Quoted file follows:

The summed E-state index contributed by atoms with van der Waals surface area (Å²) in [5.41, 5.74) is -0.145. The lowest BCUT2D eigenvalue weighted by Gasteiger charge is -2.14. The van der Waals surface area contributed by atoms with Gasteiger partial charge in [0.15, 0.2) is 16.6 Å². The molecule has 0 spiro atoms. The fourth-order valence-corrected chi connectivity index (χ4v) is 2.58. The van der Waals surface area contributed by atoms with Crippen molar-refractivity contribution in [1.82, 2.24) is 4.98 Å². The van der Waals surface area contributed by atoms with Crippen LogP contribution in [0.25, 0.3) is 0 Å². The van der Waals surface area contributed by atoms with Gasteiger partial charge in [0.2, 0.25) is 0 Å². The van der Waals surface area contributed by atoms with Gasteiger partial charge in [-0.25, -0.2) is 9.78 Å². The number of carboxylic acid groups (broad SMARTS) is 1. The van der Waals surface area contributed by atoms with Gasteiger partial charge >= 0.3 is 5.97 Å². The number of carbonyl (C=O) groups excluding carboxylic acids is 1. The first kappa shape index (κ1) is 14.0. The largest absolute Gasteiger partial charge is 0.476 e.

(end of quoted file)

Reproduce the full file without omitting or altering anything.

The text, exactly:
The summed E-state index contributed by atoms with van der Waals surface area (Å²) in [5.41, 5.74) is -0.145. The lowest BCUT2D eigenvalue weighted by Gasteiger charge is -2.14. The van der Waals surface area contributed by atoms with Gasteiger partial charge in [0.15, 0.2) is 16.6 Å². The molecule has 0 spiro atoms. The fourth-order valence-corrected chi connectivity index (χ4v) is 2.58. The van der Waals surface area contributed by atoms with Crippen molar-refractivity contribution in [1.82, 2.24) is 4.98 Å². The van der Waals surface area contributed by atoms with Crippen LogP contribution in [0.25, 0.3) is 0 Å². The van der Waals surface area contributed by atoms with Gasteiger partial charge in [0.2, 0.25) is 0 Å². The van der Waals surface area contributed by atoms with Gasteiger partial charge in [-0.25, -0.2) is 9.78 Å². The number of carboxylic acid groups (broad SMARTS) is 1. The van der Waals surface area contributed by atoms with Gasteiger partial charge >= 0.3 is 5.97 Å². The number of carbonyl (C=O) groups excluding carboxylic acids is 1. The first kappa shape index (κ1) is 14.0. The largest absolute Gasteiger partial charge is 0.476 e.